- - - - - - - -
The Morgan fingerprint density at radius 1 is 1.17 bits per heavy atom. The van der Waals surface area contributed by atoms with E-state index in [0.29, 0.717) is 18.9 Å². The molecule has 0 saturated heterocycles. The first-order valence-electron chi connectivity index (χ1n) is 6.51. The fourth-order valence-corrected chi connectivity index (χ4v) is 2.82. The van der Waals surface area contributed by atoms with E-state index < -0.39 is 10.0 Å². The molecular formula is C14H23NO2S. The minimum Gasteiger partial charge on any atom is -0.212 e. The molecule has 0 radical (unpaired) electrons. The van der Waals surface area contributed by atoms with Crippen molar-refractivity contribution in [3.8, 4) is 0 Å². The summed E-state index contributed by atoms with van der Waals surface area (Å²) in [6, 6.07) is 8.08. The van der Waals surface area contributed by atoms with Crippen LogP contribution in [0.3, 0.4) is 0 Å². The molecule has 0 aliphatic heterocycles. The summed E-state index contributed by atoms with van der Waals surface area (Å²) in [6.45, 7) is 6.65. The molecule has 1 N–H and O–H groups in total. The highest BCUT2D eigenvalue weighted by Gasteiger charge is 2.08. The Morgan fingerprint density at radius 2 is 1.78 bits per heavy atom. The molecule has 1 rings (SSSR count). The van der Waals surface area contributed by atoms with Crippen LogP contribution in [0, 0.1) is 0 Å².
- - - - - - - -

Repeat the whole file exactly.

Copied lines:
The Morgan fingerprint density at radius 1 is 1.17 bits per heavy atom. The van der Waals surface area contributed by atoms with E-state index in [0.29, 0.717) is 18.9 Å². The molecule has 0 saturated heterocycles. The first-order valence-electron chi connectivity index (χ1n) is 6.51. The fourth-order valence-corrected chi connectivity index (χ4v) is 2.82. The van der Waals surface area contributed by atoms with E-state index < -0.39 is 10.0 Å². The molecular formula is C14H23NO2S. The minimum Gasteiger partial charge on any atom is -0.212 e. The molecule has 0 radical (unpaired) electrons. The van der Waals surface area contributed by atoms with Crippen molar-refractivity contribution in [3.8, 4) is 0 Å². The summed E-state index contributed by atoms with van der Waals surface area (Å²) in [6, 6.07) is 8.08. The van der Waals surface area contributed by atoms with Crippen LogP contribution in [0.3, 0.4) is 0 Å². The molecule has 0 aliphatic heterocycles. The summed E-state index contributed by atoms with van der Waals surface area (Å²) in [6.45, 7) is 6.65. The molecule has 1 N–H and O–H groups in total. The highest BCUT2D eigenvalue weighted by Gasteiger charge is 2.08. The Morgan fingerprint density at radius 2 is 1.78 bits per heavy atom. The molecule has 1 rings (SSSR count). The van der Waals surface area contributed by atoms with Crippen LogP contribution in [0, 0.1) is 0 Å².